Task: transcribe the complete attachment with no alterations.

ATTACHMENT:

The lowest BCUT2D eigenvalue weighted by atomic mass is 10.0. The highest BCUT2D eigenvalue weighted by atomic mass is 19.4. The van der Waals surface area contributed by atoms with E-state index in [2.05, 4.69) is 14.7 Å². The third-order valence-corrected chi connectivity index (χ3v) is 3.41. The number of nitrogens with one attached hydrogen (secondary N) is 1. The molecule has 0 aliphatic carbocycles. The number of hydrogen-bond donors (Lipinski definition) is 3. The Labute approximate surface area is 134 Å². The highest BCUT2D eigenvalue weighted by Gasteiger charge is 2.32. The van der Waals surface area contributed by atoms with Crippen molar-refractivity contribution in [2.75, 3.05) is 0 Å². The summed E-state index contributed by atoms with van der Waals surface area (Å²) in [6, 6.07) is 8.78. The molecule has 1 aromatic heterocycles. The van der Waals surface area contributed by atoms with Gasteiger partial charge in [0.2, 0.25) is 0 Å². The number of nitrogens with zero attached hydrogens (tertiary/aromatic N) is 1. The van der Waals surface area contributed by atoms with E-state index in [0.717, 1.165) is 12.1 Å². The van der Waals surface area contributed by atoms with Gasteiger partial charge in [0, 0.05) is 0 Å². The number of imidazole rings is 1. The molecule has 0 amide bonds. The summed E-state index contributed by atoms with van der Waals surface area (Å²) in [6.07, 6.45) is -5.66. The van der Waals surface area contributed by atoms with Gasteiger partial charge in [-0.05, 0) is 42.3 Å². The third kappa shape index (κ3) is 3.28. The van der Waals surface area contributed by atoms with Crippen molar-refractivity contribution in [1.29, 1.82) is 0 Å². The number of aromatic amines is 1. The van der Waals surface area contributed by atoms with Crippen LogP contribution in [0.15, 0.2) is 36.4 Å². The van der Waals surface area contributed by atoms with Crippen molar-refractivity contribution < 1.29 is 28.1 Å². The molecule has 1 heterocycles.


The lowest BCUT2D eigenvalue weighted by atomic mass is 10.0. The highest BCUT2D eigenvalue weighted by atomic mass is 19.4. The van der Waals surface area contributed by atoms with E-state index in [2.05, 4.69) is 14.7 Å². The third-order valence-corrected chi connectivity index (χ3v) is 3.41. The number of nitrogens with one attached hydrogen (secondary N) is 1. The molecule has 0 aliphatic carbocycles. The number of hydrogen-bond donors (Lipinski definition) is 3. The Labute approximate surface area is 134 Å². The highest BCUT2D eigenvalue weighted by Gasteiger charge is 2.32. The van der Waals surface area contributed by atoms with Crippen molar-refractivity contribution in [2.75, 3.05) is 0 Å². The summed E-state index contributed by atoms with van der Waals surface area (Å²) in [6, 6.07) is 8.78. The molecule has 1 aromatic heterocycles. The van der Waals surface area contributed by atoms with Gasteiger partial charge in [0.2, 0.25) is 0 Å². The number of nitrogens with zero attached hydrogens (tertiary/aromatic N) is 1. The van der Waals surface area contributed by atoms with E-state index in [0.717, 1.165) is 12.1 Å². The van der Waals surface area contributed by atoms with Gasteiger partial charge in [0, 0.05) is 0 Å². The number of imidazole rings is 1. The molecule has 0 amide bonds. The summed E-state index contributed by atoms with van der Waals surface area (Å²) in [6.07, 6.45) is -5.66. The van der Waals surface area contributed by atoms with Gasteiger partial charge in [-0.05, 0) is 42.3 Å². The third kappa shape index (κ3) is 3.28. The van der Waals surface area contributed by atoms with Crippen molar-refractivity contribution in [1.29, 1.82) is 0 Å². The number of aromatic amines is 1. The van der Waals surface area contributed by atoms with Crippen LogP contribution in [0.15, 0.2) is 36.4 Å². The van der Waals surface area contributed by atoms with Crippen molar-refractivity contribution < 1.29 is 28.1 Å². The molecule has 1 heterocycles.